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Stupid Parents: Why They Just Don't Understand and How You Can Help Paperback – September 1, 2006

4.5 out of 5 stars 6 customer reviews

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Editorial Reviews

From the Back Cover

Why are parents so clueless?

If you've ever yelled at your parents, walked out on them, or said, "My parents are so stupid!" then you've come to the right place. Believe it or not, parents aren't perfect. They get tired, they get grumpy, and sometimes they dress funny. But they care about you! So even if you can't have the ideal family, Stupid Parents will make your family life better.

Check out how you can:

stop the nagging
deal with overprotective parents
rebuild trust after you've screwed up
and even get them to say yes!

It can be done. You can learn how to get your parents to "get" you. If you want to change things at home, then don't miss this book!

Hayley DiMarco is chief creative officer and founder of Hungry Planet, where she writes and creates cutting-edge books that connect with the multitasking mind-set. She has written and co-written numerous bestselling books including Dateable, Mean Girls, and Sexy Girls. Hayley lives in Nashville, Tennessee.

About the Author

Hayley DiMarco is chief creative officer and founder of Hungry Planet, where she writes and creates cutting-edge books that connect with the multitasking mind-set. She has written and co-written numerous best-selling books for both teens and adults, including Dateable, Mean Girls, and Marriable. Hayley has also spoken at conferences like Women of Faith. She and her husband, Michael, live in Nashville, Tennessee.
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Product Details

  • Paperback: 150 pages
  • Publisher: Revell (September 1, 2006)
  • Language: English
  • ISBN-10: 0800731514
  • ISBN-13: 978-0800731519
  • Product Dimensions: 8.5 x 5.6 x 0.4 inches
  • Shipping Weight: 12.8 ounces
  • Average Customer Review: 4.5 out of 5 stars  See all reviews (6 customer reviews)
  • Amazon Best Sellers Rank: #1,808,697 in Books (See Top 100 in Books)

Customer Reviews

Top Customer Reviews

By Michael Kalnbach on February 8, 2007
Format: Paperback
I used this book as an eight week study for our youth. They loved it. It was enlightening, and also very practical. DiMarco has a good idea of what today's teenagers desperately need, authentic, available adults, and she has tapped into how young people can better understand them. I appreciate her discussions about parents that are really "stupid." She doesn't assume that every young person has two responsible, caring parents at home. She realizes that a good number of them have maybe one parent, and that one is a wreck. I'm glad that she had something for those young people as well.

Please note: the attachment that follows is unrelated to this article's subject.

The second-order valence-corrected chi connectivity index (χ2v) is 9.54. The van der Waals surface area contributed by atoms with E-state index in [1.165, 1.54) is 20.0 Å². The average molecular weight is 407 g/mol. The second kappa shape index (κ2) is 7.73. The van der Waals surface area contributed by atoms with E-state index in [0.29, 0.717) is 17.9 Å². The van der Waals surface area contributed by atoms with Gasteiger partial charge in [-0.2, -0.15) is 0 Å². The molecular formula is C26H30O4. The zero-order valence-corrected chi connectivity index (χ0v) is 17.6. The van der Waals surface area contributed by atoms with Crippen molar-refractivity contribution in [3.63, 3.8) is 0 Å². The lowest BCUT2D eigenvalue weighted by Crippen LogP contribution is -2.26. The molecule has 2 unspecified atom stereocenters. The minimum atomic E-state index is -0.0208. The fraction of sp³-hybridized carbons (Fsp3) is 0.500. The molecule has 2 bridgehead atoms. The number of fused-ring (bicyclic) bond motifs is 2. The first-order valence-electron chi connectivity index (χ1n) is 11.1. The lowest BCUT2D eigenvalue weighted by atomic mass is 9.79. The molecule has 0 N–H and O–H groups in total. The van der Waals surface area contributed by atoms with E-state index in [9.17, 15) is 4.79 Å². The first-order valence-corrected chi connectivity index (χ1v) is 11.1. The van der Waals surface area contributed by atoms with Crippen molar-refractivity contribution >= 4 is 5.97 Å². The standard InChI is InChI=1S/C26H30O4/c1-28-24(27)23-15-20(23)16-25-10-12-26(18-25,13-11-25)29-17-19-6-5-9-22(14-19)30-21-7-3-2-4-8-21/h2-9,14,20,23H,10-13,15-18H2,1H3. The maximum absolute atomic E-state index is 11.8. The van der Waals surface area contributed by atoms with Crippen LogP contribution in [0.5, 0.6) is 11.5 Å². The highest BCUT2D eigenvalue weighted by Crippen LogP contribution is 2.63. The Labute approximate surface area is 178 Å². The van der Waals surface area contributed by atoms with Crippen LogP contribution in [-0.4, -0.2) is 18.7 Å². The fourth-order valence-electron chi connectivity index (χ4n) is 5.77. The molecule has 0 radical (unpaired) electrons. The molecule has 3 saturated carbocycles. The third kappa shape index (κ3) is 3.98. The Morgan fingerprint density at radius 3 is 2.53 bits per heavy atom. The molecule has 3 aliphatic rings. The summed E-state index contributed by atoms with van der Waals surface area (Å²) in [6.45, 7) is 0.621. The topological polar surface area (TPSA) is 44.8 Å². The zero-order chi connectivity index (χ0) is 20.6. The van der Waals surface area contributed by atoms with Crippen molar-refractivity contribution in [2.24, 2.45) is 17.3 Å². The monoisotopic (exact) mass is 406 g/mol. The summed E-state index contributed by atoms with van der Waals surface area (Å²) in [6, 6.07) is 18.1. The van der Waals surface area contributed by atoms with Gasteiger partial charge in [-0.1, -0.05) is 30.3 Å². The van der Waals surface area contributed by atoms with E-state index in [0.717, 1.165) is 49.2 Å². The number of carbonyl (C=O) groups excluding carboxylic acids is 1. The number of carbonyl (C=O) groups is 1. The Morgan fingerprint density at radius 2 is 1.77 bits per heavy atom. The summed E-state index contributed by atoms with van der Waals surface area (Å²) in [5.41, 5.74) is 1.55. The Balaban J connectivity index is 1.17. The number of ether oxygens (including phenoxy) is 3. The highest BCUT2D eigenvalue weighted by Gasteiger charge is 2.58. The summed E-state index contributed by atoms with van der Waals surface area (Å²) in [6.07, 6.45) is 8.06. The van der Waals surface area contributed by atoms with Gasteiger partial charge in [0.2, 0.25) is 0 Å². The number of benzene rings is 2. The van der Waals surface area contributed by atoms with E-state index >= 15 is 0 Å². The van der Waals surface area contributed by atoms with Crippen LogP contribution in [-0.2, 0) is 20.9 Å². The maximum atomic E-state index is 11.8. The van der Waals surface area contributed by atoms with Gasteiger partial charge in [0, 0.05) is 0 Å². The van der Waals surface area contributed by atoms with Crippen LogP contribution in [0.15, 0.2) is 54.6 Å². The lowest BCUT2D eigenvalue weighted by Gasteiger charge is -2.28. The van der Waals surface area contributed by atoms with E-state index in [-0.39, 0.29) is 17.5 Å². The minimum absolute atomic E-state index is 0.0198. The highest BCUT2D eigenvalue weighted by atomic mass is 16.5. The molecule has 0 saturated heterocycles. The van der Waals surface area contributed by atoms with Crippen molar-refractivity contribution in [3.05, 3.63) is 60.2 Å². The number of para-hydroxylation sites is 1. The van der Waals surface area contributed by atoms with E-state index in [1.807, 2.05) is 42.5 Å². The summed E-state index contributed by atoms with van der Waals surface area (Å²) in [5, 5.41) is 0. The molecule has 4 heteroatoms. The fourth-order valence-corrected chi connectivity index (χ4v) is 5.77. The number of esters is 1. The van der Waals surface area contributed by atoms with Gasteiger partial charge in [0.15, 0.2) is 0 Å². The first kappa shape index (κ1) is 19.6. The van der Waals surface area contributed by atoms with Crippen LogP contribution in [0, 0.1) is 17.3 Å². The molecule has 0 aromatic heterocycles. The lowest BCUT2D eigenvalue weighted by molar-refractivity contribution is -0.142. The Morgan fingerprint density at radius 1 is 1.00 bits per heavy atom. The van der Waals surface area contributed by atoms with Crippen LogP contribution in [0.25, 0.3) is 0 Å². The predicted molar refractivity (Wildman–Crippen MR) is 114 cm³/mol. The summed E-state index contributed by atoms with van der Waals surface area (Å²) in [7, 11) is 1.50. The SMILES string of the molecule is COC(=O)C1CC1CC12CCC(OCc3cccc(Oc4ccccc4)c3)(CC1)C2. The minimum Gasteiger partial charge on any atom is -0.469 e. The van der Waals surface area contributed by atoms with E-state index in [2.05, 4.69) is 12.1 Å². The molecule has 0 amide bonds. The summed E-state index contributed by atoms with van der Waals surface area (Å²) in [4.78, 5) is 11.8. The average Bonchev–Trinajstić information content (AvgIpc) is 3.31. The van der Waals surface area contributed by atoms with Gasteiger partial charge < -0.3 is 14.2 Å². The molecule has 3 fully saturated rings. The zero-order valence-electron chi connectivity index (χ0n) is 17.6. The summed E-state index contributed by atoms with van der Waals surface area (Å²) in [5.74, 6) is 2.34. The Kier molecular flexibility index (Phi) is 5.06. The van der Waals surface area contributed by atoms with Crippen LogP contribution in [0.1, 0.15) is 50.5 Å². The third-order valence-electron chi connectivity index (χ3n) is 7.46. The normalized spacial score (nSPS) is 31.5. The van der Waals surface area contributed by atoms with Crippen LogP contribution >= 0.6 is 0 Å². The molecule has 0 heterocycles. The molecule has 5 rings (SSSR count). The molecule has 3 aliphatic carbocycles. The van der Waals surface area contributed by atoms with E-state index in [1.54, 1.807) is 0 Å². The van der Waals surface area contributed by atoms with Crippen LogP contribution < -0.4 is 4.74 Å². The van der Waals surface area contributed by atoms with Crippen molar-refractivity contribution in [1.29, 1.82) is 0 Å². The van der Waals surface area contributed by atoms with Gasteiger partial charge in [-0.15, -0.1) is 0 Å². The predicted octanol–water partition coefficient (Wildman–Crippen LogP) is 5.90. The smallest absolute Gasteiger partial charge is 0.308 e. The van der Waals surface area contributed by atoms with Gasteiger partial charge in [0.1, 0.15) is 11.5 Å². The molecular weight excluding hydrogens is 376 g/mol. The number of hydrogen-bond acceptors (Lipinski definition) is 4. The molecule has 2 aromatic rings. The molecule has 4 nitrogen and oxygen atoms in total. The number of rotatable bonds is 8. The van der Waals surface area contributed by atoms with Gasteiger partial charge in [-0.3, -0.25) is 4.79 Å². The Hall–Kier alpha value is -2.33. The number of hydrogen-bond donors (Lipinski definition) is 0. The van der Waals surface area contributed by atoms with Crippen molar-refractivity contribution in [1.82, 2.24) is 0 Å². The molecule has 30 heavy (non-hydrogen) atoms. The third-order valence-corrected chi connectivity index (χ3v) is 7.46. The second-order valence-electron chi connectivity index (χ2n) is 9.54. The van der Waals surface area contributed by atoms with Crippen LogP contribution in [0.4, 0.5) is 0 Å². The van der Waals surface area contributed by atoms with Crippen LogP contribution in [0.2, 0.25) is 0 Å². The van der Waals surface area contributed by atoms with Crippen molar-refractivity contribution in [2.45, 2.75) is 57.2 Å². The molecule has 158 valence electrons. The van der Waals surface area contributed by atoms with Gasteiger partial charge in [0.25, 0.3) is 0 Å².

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Format: Paperback
Written in a warm, funny, engaging style "Stupid Parents" is NOT an attack on moms, dads, or anyone raising a teen. Instead, it's more like a field guide to parents --- how to identify the different types, and how to treat them wisely.

DiMarco has a great way of connecting with teen readers. For one thing, she writes about topics that have their immediate interest. For another, she doesn't preach or "talk down" to teens --- it's more like she's meeting her teen readers for coffee at a local Starbucks.

This excellent little book should help teen readers learn how to communicate better with their parents, and how to gain the trust, respect and thus partnership of their mom and dad.

In the early 1980's we spoke at youth camps, doing a popular seminar called "How to Train Your Parents." Author DiMarco is too young to have been there, heard that --- but she's taken some of the same basic ideas, improved them, and published this book. VERY WELL DONE.

Great reading for your teen --- don't be turned off by the title.

Dr. David and Lisa Frisbie
The Center for Marriage & Family Studies
Authors of: Raising Great Kids on Your Own: A Guide and Companion for Every Single Parent
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Format: Paperback
Be advised that this book is written for students and speaks to real life for them. Parents might have their feelings hurt, but most will recognize the author's good connection with her intended readers. I also used it with my youth group over a series of weeks and they get it. I would compare this work to a modern, teen focused "Win Friends and Influence People." The new companion book for parents (Not So Stupid Parents) ought to be a great addition for getting both "sides" on the same, healthy, communicative page.
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